May 26, 2022

Poll shows people prefer meat over substitutes

Poll shows people prefer meat over substitutes 

By: Sydney Sheffield 

In honor of Earth Day 2022, IPSOS, a multinational market research and consulting firm released the results of its recent online poll about climate change. The new global survey of 23,577 adults aged 16 to 74 years in over 30 countries found that most prefer meat over alternatives. 

On average, 68% of adults across 31 countries said they are concerned about climate change in their country, yet only 44% say they are likely to eat less meat or replace the meat in some meals with alternatives such as beans to attempt to limit their personal contribution to climate change. “One of the most popular meals in America is one of the most maligned,” says Frank Mitloehner, animal scientist and air quality expert at the University of California, Davis. “While the burger does have an impact on our climate, which we’re working to reduce, it’s simply not the climate killer it’s made out to be.”

Peru led the way, as 64% of people there said they are more likely to eat less meat as a way to cut their climate change impact, followed by Mexico (61%) and China (60%). On the other end of the scale, only 29% of people in both Japan and Canada said they’re likely to eat less meat for climate-change reasons, followed closely by France, Poland, and the United States (all tied at 33%).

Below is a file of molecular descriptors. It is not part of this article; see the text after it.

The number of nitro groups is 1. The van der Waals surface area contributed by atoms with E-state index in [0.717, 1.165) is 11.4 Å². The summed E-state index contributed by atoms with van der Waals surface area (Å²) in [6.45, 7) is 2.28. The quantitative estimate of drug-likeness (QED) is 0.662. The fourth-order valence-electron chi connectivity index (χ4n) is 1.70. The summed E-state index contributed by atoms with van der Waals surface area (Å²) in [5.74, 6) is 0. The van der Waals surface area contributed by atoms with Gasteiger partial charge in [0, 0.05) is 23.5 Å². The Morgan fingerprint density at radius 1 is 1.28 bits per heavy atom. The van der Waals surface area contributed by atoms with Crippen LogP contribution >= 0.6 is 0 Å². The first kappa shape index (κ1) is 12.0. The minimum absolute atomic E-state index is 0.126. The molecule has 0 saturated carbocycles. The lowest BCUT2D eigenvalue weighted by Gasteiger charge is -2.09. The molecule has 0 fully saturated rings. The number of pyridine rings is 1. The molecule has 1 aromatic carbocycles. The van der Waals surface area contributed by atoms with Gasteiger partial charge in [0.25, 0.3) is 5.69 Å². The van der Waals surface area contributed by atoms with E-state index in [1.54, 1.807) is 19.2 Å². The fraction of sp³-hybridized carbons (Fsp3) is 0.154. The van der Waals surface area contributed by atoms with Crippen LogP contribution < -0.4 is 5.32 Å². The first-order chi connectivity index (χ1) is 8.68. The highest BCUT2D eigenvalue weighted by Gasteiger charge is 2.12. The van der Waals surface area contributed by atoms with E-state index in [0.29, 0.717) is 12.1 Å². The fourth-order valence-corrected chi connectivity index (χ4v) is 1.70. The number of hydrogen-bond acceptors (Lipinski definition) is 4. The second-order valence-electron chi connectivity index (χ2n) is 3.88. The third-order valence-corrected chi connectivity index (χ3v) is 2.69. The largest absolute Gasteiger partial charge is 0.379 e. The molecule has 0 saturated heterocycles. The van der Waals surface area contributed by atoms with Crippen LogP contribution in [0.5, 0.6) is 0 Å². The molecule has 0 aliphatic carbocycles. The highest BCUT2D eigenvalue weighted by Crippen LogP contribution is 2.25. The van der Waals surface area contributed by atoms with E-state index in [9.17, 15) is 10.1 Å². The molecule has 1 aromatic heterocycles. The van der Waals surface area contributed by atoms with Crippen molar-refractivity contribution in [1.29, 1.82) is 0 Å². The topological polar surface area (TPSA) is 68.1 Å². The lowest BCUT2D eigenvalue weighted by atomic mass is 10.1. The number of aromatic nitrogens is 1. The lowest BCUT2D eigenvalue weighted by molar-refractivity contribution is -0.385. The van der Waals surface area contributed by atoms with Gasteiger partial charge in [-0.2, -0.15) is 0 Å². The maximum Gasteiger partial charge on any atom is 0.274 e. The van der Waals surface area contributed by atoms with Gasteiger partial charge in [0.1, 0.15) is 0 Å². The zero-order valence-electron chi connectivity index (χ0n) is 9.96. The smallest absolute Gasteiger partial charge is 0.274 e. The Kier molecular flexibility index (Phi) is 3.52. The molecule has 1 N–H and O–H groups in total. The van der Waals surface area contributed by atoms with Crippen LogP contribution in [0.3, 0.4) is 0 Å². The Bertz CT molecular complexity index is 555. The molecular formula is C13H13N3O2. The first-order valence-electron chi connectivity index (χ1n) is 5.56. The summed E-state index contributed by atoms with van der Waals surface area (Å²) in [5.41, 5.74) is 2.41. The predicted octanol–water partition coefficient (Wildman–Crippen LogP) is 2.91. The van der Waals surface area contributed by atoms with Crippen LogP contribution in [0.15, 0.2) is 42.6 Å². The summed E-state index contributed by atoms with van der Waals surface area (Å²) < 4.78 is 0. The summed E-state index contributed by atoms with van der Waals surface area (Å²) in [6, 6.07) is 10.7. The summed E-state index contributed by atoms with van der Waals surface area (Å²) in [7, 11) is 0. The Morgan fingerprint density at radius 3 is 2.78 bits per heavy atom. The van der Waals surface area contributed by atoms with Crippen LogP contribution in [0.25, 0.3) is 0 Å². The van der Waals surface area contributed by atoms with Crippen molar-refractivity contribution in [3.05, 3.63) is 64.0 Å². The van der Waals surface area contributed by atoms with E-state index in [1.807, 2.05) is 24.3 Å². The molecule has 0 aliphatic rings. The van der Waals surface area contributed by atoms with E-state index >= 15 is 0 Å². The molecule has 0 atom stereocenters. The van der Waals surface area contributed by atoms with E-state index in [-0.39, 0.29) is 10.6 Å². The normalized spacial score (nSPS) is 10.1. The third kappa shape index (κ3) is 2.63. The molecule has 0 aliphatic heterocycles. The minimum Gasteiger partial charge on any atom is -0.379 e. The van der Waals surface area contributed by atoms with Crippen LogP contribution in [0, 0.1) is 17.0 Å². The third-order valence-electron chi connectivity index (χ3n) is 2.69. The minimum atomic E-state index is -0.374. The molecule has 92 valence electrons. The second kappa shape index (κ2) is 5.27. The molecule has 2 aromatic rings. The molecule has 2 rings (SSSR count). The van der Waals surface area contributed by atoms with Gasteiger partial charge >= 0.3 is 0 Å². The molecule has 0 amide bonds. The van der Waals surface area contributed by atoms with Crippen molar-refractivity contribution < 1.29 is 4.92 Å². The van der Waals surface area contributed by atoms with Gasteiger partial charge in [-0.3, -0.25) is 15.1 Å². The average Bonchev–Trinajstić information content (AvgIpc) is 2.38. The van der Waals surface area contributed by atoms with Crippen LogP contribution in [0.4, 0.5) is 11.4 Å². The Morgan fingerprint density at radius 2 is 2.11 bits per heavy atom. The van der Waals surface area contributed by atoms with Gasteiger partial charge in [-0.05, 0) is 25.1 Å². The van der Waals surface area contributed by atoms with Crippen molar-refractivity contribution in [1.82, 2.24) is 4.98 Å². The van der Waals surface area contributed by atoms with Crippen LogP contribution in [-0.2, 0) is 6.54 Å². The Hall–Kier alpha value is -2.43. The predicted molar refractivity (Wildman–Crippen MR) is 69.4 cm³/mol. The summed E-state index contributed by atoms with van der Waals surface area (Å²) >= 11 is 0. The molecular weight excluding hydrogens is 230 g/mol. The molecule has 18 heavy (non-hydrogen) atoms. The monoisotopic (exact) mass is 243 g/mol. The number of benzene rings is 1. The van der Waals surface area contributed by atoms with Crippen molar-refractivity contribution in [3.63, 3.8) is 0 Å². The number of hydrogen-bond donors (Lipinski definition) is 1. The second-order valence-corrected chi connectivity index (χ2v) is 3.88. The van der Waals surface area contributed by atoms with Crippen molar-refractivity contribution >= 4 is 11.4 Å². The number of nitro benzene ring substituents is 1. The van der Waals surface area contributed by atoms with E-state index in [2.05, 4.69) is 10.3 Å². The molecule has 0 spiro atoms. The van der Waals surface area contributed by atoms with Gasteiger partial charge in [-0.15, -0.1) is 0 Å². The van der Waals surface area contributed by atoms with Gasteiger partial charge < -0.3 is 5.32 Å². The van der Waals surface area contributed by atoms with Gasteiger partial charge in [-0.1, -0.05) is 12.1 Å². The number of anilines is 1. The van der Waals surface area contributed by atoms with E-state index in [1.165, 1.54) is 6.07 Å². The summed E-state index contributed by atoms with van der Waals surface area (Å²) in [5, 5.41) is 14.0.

“Yes, animal agriculture is complicit in climate change, but it’s not the lead offender,” Mitloehner says. “By buying into that myth, we’re distracting ourselves from real climate solutions and our most worrisome climate polluters.”

While climate change is a concern, 8th on the list of concerns asked by the poll, Dr. Pippa Bailey, Head of UK Climate Change & Sustainability Practice, Ipsos said “Despite 7 in 10 people being concerned about the impact of climate change on our planet, for the majority of people globally there are other issues they feel are more pressing, such as their family’s health, war, financial concerns, and the ongoing pandemic.” 

Those surveyed seemed to understand that there is more to the burden of climate change beyond individual choice. To reduce carbon emissions, 77% say a great deal/fair amount of responsibility lies with governments while 76% say the same for businesses. Some business sectors are seen as having greater responsibility for reducing their contribution to climate change. Specifically, energy companies (82%), car manufacturers (80%), airlines (77%), and public transport providers (77%).   

“So, there are real opportunities for businesses and governments to provide additional incentives and messaging that will encourage change amongst consumers, but they must also recognize the need for change themselves,” said Bailey.